her own life to save that of Callahan’s? Had Harry finally succumb to his
limitations? Whatever the reasons, Fielding’s score perfectly captures the
essence of Harry and remains both a terrific and vital entry in the 70’s Dirty
Harry saga. The Enforcer is available direct from www.schifrin.com
Director David Cronenberg built a loyal fan base in the 1970s and 1980s with popular, off-beat cult films such as Scanners and Videodrome. Since then, he has gone mainstream - but has he lost the creative touches that originally endeared him to his fans? Cinema Retro's David Savage takes a look at Cronenberg's latest effort.
In Eastern Promises, David
Cronenberg's new crime thriller set in London's East End, Nikolai Luzhin (Viggo
Mortensen) stubs out a cigarette on his tongue just before "operating" on a
recent mob victim to prep him for disposal into the Thames – snipping off the
ends of his fingers with surgical clippers, bloodless and frozen solid after
spending a few days in a meat freezer. It seems to set the requisite
Cronenbergian tone: fixing a cold, unblinking gaze on bodily mutilation and
violence. There are a few more signature Cronenberg moments that punctuate
Eastern Promises, a thoughtfully paced, gloomy tale of honor and betrayal
in a Russian organized crime family, just enough to make the viewer aware that
this otherwise conventional tale is in the hands of Canada's most provocative
director. But the fun stops there. Working from another director's script (Steve
Knight, Academy Award-nomination for Dirty Pretty Things), Cronenberg is merely lending his own
signature treatment to a familiar-feeling genre piece with a Hollywood-style
happy ending, ill-suited to a story set in criminality, betrayal and violence.
I'll be the last person to force a director to be a one-trick pony, but this
film, while well done, engaging and credibly acted, could have been directed by
any of a dozen directors of Cronenberg's stature. It just doesn't seem worthy of
his perverse and brilliant talent.
Eastern Promises examines what happens when an interloper on a moral
crusade steps into a wholly amoral world with its own perverse codes of honor.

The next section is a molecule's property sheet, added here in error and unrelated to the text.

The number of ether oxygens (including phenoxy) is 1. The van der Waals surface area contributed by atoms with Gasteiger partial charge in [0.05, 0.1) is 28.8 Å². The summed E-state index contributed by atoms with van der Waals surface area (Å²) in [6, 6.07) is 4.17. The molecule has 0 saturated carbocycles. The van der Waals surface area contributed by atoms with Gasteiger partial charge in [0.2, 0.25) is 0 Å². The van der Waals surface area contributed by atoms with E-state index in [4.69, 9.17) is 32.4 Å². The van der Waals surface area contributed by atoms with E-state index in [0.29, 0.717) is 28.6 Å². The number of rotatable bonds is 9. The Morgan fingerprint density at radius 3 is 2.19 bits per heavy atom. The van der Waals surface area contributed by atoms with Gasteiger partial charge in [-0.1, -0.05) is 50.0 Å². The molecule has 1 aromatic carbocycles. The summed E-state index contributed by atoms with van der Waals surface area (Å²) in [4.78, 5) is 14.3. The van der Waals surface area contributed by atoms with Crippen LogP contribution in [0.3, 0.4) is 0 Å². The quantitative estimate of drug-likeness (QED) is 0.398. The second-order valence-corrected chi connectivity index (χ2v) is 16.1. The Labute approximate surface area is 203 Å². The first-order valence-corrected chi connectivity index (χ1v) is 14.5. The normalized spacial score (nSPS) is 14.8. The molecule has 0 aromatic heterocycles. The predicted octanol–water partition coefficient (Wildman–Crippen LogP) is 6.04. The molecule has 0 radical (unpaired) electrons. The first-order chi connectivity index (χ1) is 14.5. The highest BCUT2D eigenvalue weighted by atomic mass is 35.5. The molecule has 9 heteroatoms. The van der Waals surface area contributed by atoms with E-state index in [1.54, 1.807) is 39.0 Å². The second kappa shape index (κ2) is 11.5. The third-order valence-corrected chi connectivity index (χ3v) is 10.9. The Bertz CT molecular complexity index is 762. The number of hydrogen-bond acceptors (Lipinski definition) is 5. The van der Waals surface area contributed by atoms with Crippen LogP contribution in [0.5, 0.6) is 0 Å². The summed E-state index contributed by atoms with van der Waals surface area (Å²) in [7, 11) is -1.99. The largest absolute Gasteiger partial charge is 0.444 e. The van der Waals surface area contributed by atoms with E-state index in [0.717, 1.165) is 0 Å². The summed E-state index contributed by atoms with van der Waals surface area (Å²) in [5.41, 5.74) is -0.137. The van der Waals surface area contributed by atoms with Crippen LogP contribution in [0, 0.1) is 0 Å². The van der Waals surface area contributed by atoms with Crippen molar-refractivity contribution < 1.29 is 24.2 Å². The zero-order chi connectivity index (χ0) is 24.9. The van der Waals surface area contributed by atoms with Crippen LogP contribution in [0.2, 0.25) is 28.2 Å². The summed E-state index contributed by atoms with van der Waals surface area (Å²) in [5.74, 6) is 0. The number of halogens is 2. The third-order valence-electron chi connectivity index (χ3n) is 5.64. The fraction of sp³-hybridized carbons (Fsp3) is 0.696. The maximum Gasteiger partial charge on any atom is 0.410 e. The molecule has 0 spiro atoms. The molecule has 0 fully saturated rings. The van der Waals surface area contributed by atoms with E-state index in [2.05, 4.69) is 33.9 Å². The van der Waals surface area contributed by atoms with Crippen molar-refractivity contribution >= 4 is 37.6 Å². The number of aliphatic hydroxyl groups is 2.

Anna Khitrova (Naomi Watts), a midwife at a North London hospital, oversees the
birth of a baby whose mother, a 15-year old heroin addict and Russian immigrant,
dies in labor. The teenager has left a diary, and within its pages Anna
discovers the slavery and forced prostitution to which the young mother had been
subjected at the hands of one of London's most notorious organized crime
families, the Vory V Zakone, headed by Semyon (a dead-eyed and threatening Armin
Mueller-Stahl). His surface charm and grandfatherly warmth as the proprietor of
a private Russian dining club masks a brutal and vindictive core as the
patriarch of his crime family. His new driver, Nikolai (Mortensen) and violent
son (Vincent Cassel) will go to any lengths to protect the family's honor and
privacy. When the diary leads Anna to the restaurant to seek information as to
the girl's family and the baby's rightful inheritors, she unwittingly entangles
herself in a mortal struggle involving several lives, including her own.
Unlike Cronenberg's own films which he wrote
and directed (The Brood, Videodrome, Dead Ringers,
Crash , eXistenZ to name a few), Eastern Promises, like A History ofViolence (2005) and Spider (2002) before it,
is disappointingly bereft of the familiar themes of transgression and "body
horror" on a visceral level his fans have come to expect. Mortensen may be the
director's new muse, as both seem on a mutually fruitful collaboration as they
explore psyche, physicality and identity here and in A History of
Violence. And as in many of Cronenberg's previous films, director of
photography Peter Suschitzky suffuses the film with a highly atmospheric,
elegant gloom, full of wine reds and deep shadows. But is it a worthwhile
Cronenberg outing if it doesn't provoke an argument over dinner, or no one flees
the theater in disgust? I dare say no.
With the exception of Naomi Watts, whose
character evokes the sort of role Jenny Agutter might have played thirty years
ago (and actually made me pine for), the cast is first rate. Mortensen creates a
thoroughly credible Russian thug, due to intensive research before filming,
involving traveling alone to Russia and immersing himself in locales frequented
by the thugs of Russia's crime families; Vincent Cassel, likewise, is wholly
believable as the volatile and conflicted son of Semyon. As Mortensen said in a
press interview and I agree with him, Cassel is able to begin the film as an
appalling thug and end the film by making the viewer care about his abused soul.